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#10    bison

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Posted 18 December 2012 - 02:52 AM

I recall reading recently that, according to the Curiosity radiation instrument, the radiation on the surface of Mars is no worse than astronauts receive in Earth orbit, well inside earth's magnetic field. A rather surprising result, given the weak and fragmentary magnetic field on the Red Planet.
Life appears to be almost incredibly adaptable. It's tempting to suspect that it will be found in a very wide range of planetary environments.


#11    Leftcoastgal

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Posted 19 December 2012 - 02:05 AM

More than bacteria can survive on Mars, apparently.  Interested folks could view this video clip confirming the sky on Mars is blue, there are traces everywhere of former civilization and we've had a physical presence up there since the late 60's.  Mars is pretty much comparable to an Arizona desert.

Check it out:  http://youtu.be/slQD0rUqbGo
Name of clip: The Project Camelot TruTv pilot episode "Shadow Operations: The Mars Project"..

Now, I'll sit back and wait for the thrashing I expect is coming.

For some of you though....enjoy!  Leftcoastgal

Edited by Leftcoastgal, 19 December 2012 - 02:09 AM.


#12    DieChecker

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Posted 19 December 2012 - 02:29 AM

Personnally I think the sky of Mars in not blue. Since the pics showing blue sky have the rocks being an almost grey color, I think the color has been tampered with. The pics with the bright red surface show a reddish sky. And direct observation of Mars by anyone with a telescope shows that the surface is the same color of red. Thus, I think the red sky is the true sky.

Plus, anything that bases a lot of its story on Richard Hoagland's expertise and opinion is just asking to be torn down.

Here at Intel we make processors on 12 inch wafers. And, the individual processors on the wafers are called die. And, I am employed to check these die. That is why I am the DieChecker.

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Qualifications? This is cryptozoology, dammit! All that is required is the spirit of adventure. - Night Walker

#13    Waspie_Dwarf

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Posted 19 December 2012 - 01:54 PM

Can we keep the conspiracy theories to the conspiracy section please?

"Space is big. Really big. You just won't believe how vastly, hugely, mind-boggingly big it is. I mean, you may think it's a long way down the street to the chemist, but that's just peanuts to space." - The Hitch-Hikers Guide to the Galaxy - Douglas Adams 1952 - 2001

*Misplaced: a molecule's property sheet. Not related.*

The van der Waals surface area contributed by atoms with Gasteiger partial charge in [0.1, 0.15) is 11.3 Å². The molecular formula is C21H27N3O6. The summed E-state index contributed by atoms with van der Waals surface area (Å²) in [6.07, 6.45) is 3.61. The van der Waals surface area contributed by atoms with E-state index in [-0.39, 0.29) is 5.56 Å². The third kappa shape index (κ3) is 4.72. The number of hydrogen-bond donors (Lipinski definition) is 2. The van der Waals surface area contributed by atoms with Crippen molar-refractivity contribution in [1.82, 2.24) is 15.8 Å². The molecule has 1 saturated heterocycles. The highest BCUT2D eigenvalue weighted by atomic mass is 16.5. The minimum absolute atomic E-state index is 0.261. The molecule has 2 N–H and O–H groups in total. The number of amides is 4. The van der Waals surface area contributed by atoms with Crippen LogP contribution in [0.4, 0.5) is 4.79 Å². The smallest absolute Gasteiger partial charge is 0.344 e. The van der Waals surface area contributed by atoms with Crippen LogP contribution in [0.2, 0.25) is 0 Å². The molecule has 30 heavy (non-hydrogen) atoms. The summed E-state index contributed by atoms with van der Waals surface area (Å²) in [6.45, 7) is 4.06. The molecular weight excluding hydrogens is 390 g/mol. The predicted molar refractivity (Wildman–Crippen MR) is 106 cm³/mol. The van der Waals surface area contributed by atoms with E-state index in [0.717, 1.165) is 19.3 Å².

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#14    Leftcoastgal

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Posted 19 December 2012 - 05:35 PM

Apologies to those offended on the basis of conspiracy or my lack of citing chapter & verse spec that offers hard scientific 'proof',  Anything  else I can say would still  fall into the area of my opinion so I won't  proceed beyond this post.  The  clip was interesting to me as it resonated in several aspects with my current thinking about focus on Mars, not just U.S. attention.  Believe it or not I'd never heard of Hoagland and his sidekick before I saw that clip. Project Camelot, yes, and MUFON, I enjoy and learn from some of their meetings, but .. that said, I'll close.  Time will tell us all eventually, that's good news,  IMO.


#15    harvey72

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Posted 14 January 2013 - 08:52 PM

Firstly, of course we must simply consider earth-like environments for the possibility of assessing the possibility of alien life. This arisies from the simple fact that we have detectable and measurable life environments on earth which simply provides us with a starting platform. If we stretch out to envisage other forms of life then we simply enter the unscientific realms of science fiction and fantasy.

There are 'extremophiles' on earth (only bacteria) which could perhaps easily survive on Mars, or the possible oceans of Europa (perhaps larger forms of life may exist here too). We have even had viruses accidentally deposited on the moon that have survived the harsh temperatures, radiation and vacuum of space there. Indeed, many basic building blocks of life are probably created in the interstellar medium and deposited throughout the galaxy by comets; like sowing of seeds perhaps.

All this suggests life may be very common, but first we must try and locate environments with which we are familiar; otherwise no government is going to invest in expensive exploration!